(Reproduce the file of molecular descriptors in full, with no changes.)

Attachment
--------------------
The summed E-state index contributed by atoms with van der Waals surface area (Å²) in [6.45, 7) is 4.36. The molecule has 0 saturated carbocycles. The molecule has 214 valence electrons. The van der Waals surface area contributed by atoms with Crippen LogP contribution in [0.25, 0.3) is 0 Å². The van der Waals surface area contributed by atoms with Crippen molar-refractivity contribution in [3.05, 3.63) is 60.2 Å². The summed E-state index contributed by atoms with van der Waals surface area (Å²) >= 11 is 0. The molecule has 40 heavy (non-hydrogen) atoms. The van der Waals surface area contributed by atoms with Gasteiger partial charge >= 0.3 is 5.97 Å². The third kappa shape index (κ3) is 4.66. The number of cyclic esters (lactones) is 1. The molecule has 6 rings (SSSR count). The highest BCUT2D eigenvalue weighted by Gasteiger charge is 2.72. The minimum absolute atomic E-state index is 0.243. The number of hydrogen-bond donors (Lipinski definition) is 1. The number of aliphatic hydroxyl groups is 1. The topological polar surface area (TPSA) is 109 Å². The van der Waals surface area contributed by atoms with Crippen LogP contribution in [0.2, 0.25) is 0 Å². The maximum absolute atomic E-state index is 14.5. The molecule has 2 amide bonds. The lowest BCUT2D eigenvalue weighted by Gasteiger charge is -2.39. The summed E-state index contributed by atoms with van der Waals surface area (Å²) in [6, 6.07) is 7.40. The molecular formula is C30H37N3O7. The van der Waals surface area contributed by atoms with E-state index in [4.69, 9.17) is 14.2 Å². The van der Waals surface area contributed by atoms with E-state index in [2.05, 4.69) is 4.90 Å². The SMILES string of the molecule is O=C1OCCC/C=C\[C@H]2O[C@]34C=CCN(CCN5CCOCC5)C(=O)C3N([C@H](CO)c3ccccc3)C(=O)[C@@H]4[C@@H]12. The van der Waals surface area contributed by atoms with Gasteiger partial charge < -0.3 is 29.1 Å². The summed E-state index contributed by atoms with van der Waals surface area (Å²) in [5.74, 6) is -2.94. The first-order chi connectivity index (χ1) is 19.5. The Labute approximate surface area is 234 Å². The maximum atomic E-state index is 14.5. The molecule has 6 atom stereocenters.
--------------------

The summed E-state index contributed by atoms with van der Waals surface area (Å²) in [6.45, 7) is 4.36. The molecule has 0 saturated carbocycles. The molecule has 214 valence electrons. The van der Waals surface area contributed by atoms with Crippen LogP contribution in [0.25, 0.3) is 0 Å². The van der Waals surface area contributed by atoms with Crippen molar-refractivity contribution in [3.05, 3.63) is 60.2 Å². The summed E-state index contributed by atoms with van der Waals surface area (Å²) >= 11 is 0. The molecule has 40 heavy (non-hydrogen) atoms. The van der Waals surface area contributed by atoms with Gasteiger partial charge >= 0.3 is 5.97 Å². The third kappa shape index (κ3) is 4.66. The number of cyclic esters (lactones) is 1. The molecule has 6 rings (SSSR count). The highest BCUT2D eigenvalue weighted by Gasteiger charge is 2.72. The minimum absolute atomic E-state index is 0.243. The number of hydrogen-bond donors (Lipinski definition) is 1. The number of aliphatic hydroxyl groups is 1. The topological polar surface area (TPSA) is 109 Å². The van der Waals surface area contributed by atoms with Crippen LogP contribution in [0.2, 0.25) is 0 Å². The maximum absolute atomic E-state index is 14.5. The molecule has 2 amide bonds. The lowest BCUT2D eigenvalue weighted by Gasteiger charge is -2.39. The summed E-state index contributed by atoms with van der Waals surface area (Å²) in [6, 6.07) is 7.40. The molecular formula is C30H37N3O7. The van der Waals surface area contributed by atoms with E-state index in [4.69, 9.17) is 14.2 Å². The van der Waals surface area contributed by atoms with E-state index in [2.05, 4.69) is 4.90 Å². The SMILES string of the molecule is O=C1OCCC/C=C\[C@H]2O[C@]34C=CCN(CCN5CCOCC5)C(=O)C3N([C@H](CO)c3ccccc3)C(=O)[C@@H]4[C@@H]12. The van der Waals surface area contributed by atoms with Gasteiger partial charge < -0.3 is 29.1 Å². The summed E-state index contributed by atoms with van der Waals surface area (Å²) in [5.74, 6) is -2.94. The first-order chi connectivity index (χ1) is 19.5. The Labute approximate surface area is 234 Å². The maximum atomic E-state index is 14.5. The molecule has 6 atom stereocenters.